Chateau Latour and Napa Valley Araujo owner Francois Pinault has just been named the eighth richest man in France, but this archived column from Andrew Jefford considers the wide disparity in value that exists in wine and reports on a story seldom reported yet arguably much more typical.
This Jefford on Monday article was originally published on 25 August 2013.
I’ve never, alas, tasted an Araujo Estate Cabernet Sauvignon grown in the Eisele Vineyard, Napa Valley. My newly acquired enthusiasm for great Napa Cabernet, though, suggests that I’d like it a lot.
What was ‘the undisclosed sum’ paid by the Pinault family in late July to bring Araujo into the Latour stable? No one knows quite which two digits preceded the million dollar abbreviation. (Or were there, even, three?) The colossal disparity in land values, though, between Napa Cabernet vineyard and those of Coonawarra, Margaret River, or indeed any other location in the ‘New World’, is remarkable, and merits reflection by landowners in those other key Cabernet regions.
Let me tell you about a very different vineyard transition. You’ll never have heard of the seller or the vineyard, and may not have ever heard of the buyer, either. The sum involved was insignificant. Why am I bothering you with it? More later.
On the afternoon of June 25th, I stood with a Wachau winegrower called Peter Veyder-Malberg. We looked across to a terraced vineyard on a slope a couple of hillsides away called Brandstatt. It’s photographed above.
Veyder-Malberg is an incomer to the Wachau, a former Vienna advertising executive who quit, learned winemaking at Pine Ridge, Villa Maria, Esk Valley and Franz Keller then, after working as general manager for Graf Hardegg in the Wienviertel, bought a few morsels of terraced vineyard for himself.
Why terraces? “My idea was to farm land where tractors have never driven. We’re in the north. It rains. Tractors do a huge amount of damage when driven on wet soil. This work is more like gardening, and that was fascinating to me.” He concentrated his purchases on the Spitzer valley at the Wachau’s western end. “People on the banks of the Danube say that these vineyards never get ripe, but I thought that would be interesting with climate change. And most growers here take their fruit to a co-operative, so I could just afford the land prices.” He’s acquired 20 tiny parcels up and down the Wachau, making about four hectares.
He pointed across to Brandstatt: a steep hill whose terraces were half-abandoned. “I bought that vineyard in 2009 from an old lady in her eighties. She was called Margarete Siebenhandl – a tiny lady, very slender, with a very precise voice. She was unmarried. She’d tended those vineyards all her life. She used to come up here every day. You see that hut?” A little black shack crouched at the bottom of the vineyard. The slope meant it was sited at a crazy angle; it looked as if it would slide away at any moment. “That was where she used to shelter from the storms. She used oak stakes for the vines. She used to remove them every winter, so no one would steal them, and put them back in spring. But one day she couldn’t come up the hill any more. So she asked the firemen to cut all the vines off, and the vineyard fell into ruin. She went to live with her sister. I talked to the sister, who told her ‘This man wants to buy your vineyard’. The old lady didn’t believe it. No one thought that vineyard would ever come back to life. Many growers in this part of the valley are old. Their backs go, and then they have to give up, because the children are all happy with their jobs in Vienna.”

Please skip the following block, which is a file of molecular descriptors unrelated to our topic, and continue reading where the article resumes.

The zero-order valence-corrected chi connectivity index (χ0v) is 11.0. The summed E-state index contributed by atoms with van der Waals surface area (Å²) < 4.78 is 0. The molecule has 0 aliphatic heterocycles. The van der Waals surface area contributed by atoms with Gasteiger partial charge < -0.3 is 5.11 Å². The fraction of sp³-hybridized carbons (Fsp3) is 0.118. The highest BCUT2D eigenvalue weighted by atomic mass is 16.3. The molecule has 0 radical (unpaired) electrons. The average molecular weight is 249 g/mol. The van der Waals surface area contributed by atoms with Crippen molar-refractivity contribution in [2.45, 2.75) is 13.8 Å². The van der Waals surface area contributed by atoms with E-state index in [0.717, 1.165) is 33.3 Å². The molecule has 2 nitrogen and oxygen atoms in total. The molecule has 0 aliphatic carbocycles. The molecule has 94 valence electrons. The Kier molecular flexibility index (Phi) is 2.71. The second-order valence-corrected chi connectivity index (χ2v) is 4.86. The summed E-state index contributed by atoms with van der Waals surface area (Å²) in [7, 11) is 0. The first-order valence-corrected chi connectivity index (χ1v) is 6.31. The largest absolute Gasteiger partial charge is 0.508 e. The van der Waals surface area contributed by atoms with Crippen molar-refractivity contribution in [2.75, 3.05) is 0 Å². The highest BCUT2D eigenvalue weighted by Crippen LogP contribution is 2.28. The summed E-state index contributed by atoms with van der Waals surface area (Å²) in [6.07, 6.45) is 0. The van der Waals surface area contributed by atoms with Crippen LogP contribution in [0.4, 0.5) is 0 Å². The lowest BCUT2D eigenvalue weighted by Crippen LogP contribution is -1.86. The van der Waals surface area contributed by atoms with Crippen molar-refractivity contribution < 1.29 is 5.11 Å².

Veyder-Malberg reclaims four terraces of Brandstatt every second year: he hasn’t got the funds or the time for more than that, but he does a thorough job, restoring the walling as well as clearing and replanting. In six years’ time, he should have finished his restoration of this beautifully exposed mica-schist vineyard; he’s planted Riesling (“it’s too free-draining for Grüner”), and he has high hopes for it. What, I asked him, did Margarete think of his work?
“I felt very sorry for her when I heard her story. Later I called back and talked to her sister. I asked if I could show Margarete what I was doing. ‘No,’ she said; ‘she’s in bed and doesn’t get up any more now. But anyway I told her,’ the sister went on. ‘When she heard that her Brandstatt was going to be replanted, she cried.’”
For some reason, I haven’t been able to forget tiny, aged Margarete Siebenhandl, who walked herself up the steep hill ever day of her working life to look after her vines, who lived on the modest sums her grapes brought her at the co-op each year, and who felt, when her strength failed, that she had to ask firemen to destroy her life’s work because no one would now want it. I suspect it’s a far more typical story than the good fortune of Bart and Daphne Araujo — in all the difficult parts of Europe, and in all the have-a-go places in the New World where high hopes later crumble. Every time you drink a European cooperative-produced wine, it will brim, silently enough, with stories like Margarete’s. At least this one had a happy ending.